I fear that my mum will never really mentally recover from being scared of the virus. For 18 months the government has fed her a diet of fear and uncertainty and now she doesn't really ever want to go out, my sister wants to plan a family holiday to Greece but my mum is flatly refusing because she might catch the virus on the plane or in Greece or in the airport. She's double jabbed with Pfizer and has no other health conditions. No amount of reasoning is working to get her to understand that she's now in no real danger.

    It made me so very happy when Hancock was forced out and replaced by Javid who doesn't talk about "our" NHS or wear that idiotic NHS pin on his lapel. I hold Hancock responsible for my mum's fearful mental state and the mental state of millions of other people across the nation who are now living in a permanent state of worry that they might die from something that won't kill them now that they're vaccinated.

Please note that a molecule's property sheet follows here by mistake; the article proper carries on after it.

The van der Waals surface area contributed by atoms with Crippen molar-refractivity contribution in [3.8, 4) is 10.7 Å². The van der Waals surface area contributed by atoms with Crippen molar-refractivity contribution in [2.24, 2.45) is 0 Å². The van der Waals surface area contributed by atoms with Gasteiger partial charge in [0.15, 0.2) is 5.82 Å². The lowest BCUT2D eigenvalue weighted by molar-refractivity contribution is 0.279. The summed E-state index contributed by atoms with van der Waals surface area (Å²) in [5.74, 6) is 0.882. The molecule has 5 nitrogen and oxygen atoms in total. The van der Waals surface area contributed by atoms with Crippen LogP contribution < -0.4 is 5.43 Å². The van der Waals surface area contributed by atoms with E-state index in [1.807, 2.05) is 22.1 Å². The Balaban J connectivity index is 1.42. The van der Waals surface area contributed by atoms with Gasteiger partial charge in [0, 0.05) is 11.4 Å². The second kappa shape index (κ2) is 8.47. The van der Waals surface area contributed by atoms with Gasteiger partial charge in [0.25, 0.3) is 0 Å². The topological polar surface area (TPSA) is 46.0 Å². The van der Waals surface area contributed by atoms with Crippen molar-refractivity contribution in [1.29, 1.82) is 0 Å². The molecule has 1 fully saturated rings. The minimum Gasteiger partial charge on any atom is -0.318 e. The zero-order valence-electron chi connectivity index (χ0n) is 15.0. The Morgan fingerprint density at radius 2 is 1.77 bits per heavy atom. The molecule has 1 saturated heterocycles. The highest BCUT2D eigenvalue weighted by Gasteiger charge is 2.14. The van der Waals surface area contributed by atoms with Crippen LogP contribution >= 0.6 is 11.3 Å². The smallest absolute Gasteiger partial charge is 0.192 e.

There needs to be an inquiry into the level of fear used by the government during this crisis, and whether it was appropriate.
  • FoxyFoxy Posts: 28,882
    edited July 2021
    Cyclefree said:

    MaxPB said:

    It's sad he's been censored because he's right. People are cowering from the virus now that they've been double jabbed. It's the fault of the government and specifically Matt Hancock who has made us into a nation if craven wretches waiting for the state to tell us what we can and can't do.

    I fear that my mum will never really mentally recover from being scared of the virus. For 18 months the government has fed her a diet of fear and uncertainty and now she doesn't really ever want to go out, my sister wants to plan a family holiday to Greece but my mum is flatly refusing because she might catch the virus on the plane or in Greece or in the airport. She's double jabbed with Pfizer and has no other health conditions. No amount of reasoning is working to get her to understand that she's now in no real danger.